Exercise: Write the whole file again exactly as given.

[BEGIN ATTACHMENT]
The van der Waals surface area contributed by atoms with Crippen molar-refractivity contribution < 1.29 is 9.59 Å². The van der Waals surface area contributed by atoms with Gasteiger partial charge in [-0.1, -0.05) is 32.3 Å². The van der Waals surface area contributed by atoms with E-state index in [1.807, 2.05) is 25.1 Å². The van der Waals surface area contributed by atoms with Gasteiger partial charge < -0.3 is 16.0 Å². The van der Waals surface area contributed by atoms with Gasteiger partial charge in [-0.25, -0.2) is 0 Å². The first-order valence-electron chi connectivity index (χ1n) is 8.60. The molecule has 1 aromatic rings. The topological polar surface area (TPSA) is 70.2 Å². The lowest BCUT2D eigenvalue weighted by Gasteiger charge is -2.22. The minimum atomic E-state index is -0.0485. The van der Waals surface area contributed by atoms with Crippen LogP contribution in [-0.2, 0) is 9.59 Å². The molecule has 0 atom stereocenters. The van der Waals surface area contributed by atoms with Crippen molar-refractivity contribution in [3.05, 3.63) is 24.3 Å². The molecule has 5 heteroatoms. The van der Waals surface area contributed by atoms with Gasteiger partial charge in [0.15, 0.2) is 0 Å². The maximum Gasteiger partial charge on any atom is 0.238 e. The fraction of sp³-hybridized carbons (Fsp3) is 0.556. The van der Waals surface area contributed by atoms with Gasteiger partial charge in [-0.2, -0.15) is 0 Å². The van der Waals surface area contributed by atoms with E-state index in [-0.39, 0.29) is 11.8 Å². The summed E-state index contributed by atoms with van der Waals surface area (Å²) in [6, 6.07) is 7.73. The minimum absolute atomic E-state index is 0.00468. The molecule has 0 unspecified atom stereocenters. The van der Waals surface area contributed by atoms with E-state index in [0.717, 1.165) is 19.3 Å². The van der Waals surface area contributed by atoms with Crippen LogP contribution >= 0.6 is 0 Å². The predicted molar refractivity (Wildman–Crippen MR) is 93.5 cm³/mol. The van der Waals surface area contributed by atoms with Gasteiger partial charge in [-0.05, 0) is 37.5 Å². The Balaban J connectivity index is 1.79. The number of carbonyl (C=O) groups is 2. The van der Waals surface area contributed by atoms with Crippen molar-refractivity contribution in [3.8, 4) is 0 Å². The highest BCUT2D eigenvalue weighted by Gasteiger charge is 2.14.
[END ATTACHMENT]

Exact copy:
The van der Waals surface area contributed by atoms with Crippen molar-refractivity contribution < 1.29 is 9.59 Å². The van der Waals surface area contributed by atoms with Gasteiger partial charge in [-0.1, -0.05) is 32.3 Å². The van der Waals surface area contributed by atoms with E-state index in [1.807, 2.05) is 25.1 Å². The van der Waals surface area contributed by atoms with Gasteiger partial charge < -0.3 is 16.0 Å². The van der Waals surface area contributed by atoms with Gasteiger partial charge in [-0.25, -0.2) is 0 Å². The first-order valence-electron chi connectivity index (χ1n) is 8.60. The molecule has 1 aromatic rings. The topological polar surface area (TPSA) is 70.2 Å². The lowest BCUT2D eigenvalue weighted by Gasteiger charge is -2.22. The minimum atomic E-state index is -0.0485. The van der Waals surface area contributed by atoms with Crippen LogP contribution in [-0.2, 0) is 9.59 Å². The molecule has 0 atom stereocenters. The van der Waals surface area contributed by atoms with Crippen molar-refractivity contribution in [3.05, 3.63) is 24.3 Å². The molecule has 5 heteroatoms. The van der Waals surface area contributed by atoms with Gasteiger partial charge in [0.15, 0.2) is 0 Å². The maximum Gasteiger partial charge on any atom is 0.238 e. The fraction of sp³-hybridized carbons (Fsp3) is 0.556. The van der Waals surface area contributed by atoms with Gasteiger partial charge in [-0.2, -0.15) is 0 Å². The van der Waals surface area contributed by atoms with E-state index in [-0.39, 0.29) is 11.8 Å². The summed E-state index contributed by atoms with van der Waals surface area (Å²) in [6, 6.07) is 7.73. The minimum absolute atomic E-state index is 0.00468. The molecule has 0 unspecified atom stereocenters. The van der Waals surface area contributed by atoms with E-state index in [0.717, 1.165) is 19.3 Å². The van der Waals surface area contributed by atoms with Crippen LogP contribution >= 0.6 is 0 Å². The predicted molar refractivity (Wildman–Crippen MR) is 93.5 cm³/mol. The van der Waals surface area contributed by atoms with Gasteiger partial charge in [-0.05, 0) is 37.5 Å². The Balaban J connectivity index is 1.79. The number of carbonyl (C=O) groups is 2. The van der Waals surface area contributed by atoms with Crippen molar-refractivity contribution in [3.8, 4) is 0 Å². The highest BCUT2D eigenvalue weighted by Gasteiger charge is 2.14.